When I enrolled in a power yoga teacher training in 2016, I had mixed feelings about actually becoming a yoga instructor. I'd been a student of yoga for nearly 10 years, so most of my motivation came from my desire to get "better" at my own practice and make it a lasting part of my self-care routine. I wanted to nail a handstand, and spending 25 hours each weekend immersed in all things yoga seemed like as good a strategy as any to get there. Learning to teach was just icing on the cake.
It's not always beneficial to fight my way to the destination, no matter the cost — sometimes the only thing to do is breathe through the present.
Within the first hour of the first Friday evening of the first training weekend, I realized that I wasn't in for 200 hours of lighthearted yogi playtime — nor was this experience going to be primarily about how to teach. As it turns out, practicing (and teaching) yoga isn't about being "good" at poses, and being physically, mentally, and emotionally challenged throughout training prepared me to take on life's ups and downs outside the studio.
Yoga is a booming industry in the United States: practitioners are turning out in record numbers, and for every current yoga teacher, there are two students interested in becoming one. There likely are even more who sign up for a training program for their own learning. Even if you never teach a single class — and even if you don't really do yoga — teacher training can be a positive, even powerful, experience, and much of it has less to do with the physical practice of yoga than with personal growth. Here's what I learned.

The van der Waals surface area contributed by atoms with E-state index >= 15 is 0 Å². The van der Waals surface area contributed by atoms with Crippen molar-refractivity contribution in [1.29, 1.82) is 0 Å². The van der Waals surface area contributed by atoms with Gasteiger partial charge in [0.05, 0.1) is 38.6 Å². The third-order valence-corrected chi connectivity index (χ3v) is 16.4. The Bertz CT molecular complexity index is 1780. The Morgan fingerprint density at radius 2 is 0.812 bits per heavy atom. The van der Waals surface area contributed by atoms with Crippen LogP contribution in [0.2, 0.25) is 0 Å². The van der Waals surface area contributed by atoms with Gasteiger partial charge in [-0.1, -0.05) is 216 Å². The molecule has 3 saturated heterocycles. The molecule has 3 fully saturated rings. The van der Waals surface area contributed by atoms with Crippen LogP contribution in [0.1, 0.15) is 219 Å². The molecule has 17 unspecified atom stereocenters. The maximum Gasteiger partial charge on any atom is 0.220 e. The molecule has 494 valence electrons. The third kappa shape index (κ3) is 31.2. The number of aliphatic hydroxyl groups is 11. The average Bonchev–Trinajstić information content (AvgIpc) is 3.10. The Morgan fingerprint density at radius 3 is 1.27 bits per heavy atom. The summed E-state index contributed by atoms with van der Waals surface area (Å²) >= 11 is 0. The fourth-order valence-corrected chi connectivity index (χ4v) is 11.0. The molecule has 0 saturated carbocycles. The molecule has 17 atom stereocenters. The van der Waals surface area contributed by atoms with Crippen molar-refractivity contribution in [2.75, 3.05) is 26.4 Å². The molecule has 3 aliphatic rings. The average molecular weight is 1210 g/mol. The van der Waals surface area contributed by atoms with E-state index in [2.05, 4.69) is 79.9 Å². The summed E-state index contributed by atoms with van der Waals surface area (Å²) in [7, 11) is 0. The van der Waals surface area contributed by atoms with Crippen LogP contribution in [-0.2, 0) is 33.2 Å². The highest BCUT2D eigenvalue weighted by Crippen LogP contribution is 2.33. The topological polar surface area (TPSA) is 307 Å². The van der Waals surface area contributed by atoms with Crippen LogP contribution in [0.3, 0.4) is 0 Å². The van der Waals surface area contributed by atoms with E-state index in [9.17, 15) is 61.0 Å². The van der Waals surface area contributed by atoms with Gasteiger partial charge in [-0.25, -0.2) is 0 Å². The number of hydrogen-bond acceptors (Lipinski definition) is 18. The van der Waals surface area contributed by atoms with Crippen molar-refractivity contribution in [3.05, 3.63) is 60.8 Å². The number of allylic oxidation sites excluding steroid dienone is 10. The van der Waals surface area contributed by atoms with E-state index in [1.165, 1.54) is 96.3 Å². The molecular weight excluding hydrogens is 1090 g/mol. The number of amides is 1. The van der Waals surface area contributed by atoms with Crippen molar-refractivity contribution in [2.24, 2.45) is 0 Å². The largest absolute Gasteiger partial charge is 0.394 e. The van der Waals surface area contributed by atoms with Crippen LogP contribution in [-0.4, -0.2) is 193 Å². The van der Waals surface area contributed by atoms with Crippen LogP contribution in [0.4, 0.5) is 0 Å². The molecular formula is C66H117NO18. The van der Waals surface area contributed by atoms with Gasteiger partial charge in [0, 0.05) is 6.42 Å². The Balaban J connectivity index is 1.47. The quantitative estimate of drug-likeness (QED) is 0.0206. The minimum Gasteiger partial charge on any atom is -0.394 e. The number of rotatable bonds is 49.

We're Stronger Than We Think
Most teacher training programs actually do involve a lot of physical asana. If you've only ever taken one class at a time, you might feel apprehensive about being on your mat for two, three, even five hours in a day or at a time. After my first four-hour practice session in a heated studio, I quickly discovered that my physical and mental capacity for sticking with a challenge was much greater than I'd previously believed.
The Body Is Very, Very Smart
The human body is amazing. It was built to protect itself, and it communicates very clearly when it can take more or needs less — if we're willing to listen. Once I began to tune into how my body felt, I knew when to level up and when to take a break. This is an awareness I can carry into my occasionally stressful day-to-day life.
It's Not (All) About the Outcome
As human beings, we're very goal-oriented. We're usually thinking about what's next rather than the moment we're currently in. Holding Warrior 2 for uncomfortably long periods of time and being pushed to share deeply personal parts of myself with people I didn't know well helped me understand that it's not always beneficial to fight my way to the destination, no matter the cost — sometimes the only thing to do is breathe through the present.
It's Actually OK to Do Less
In addition to being goal-oriented, we also live in a culture that celebrates overachieving. I am, admittedly, a full-on Type A with a nasty competitive streak, and the real challenge for me is in doing less. Teacher training was humbling — it showed me that fighting to do the most, and more than everyone else, wears me down. If I'm really honest, what I often need is a break.
Teacher training was a lesson in actively listening and working with discomfort — in my practice, in my job, in my relationships. Of course, I also learned pose names and sequencing in training, and ultimately I did decide to teach. For me, every class is an opportunity to create space for my students to experience the power of their own practice. I'm still working on that handstand, but that's what a yoga "practice" is all about, after all.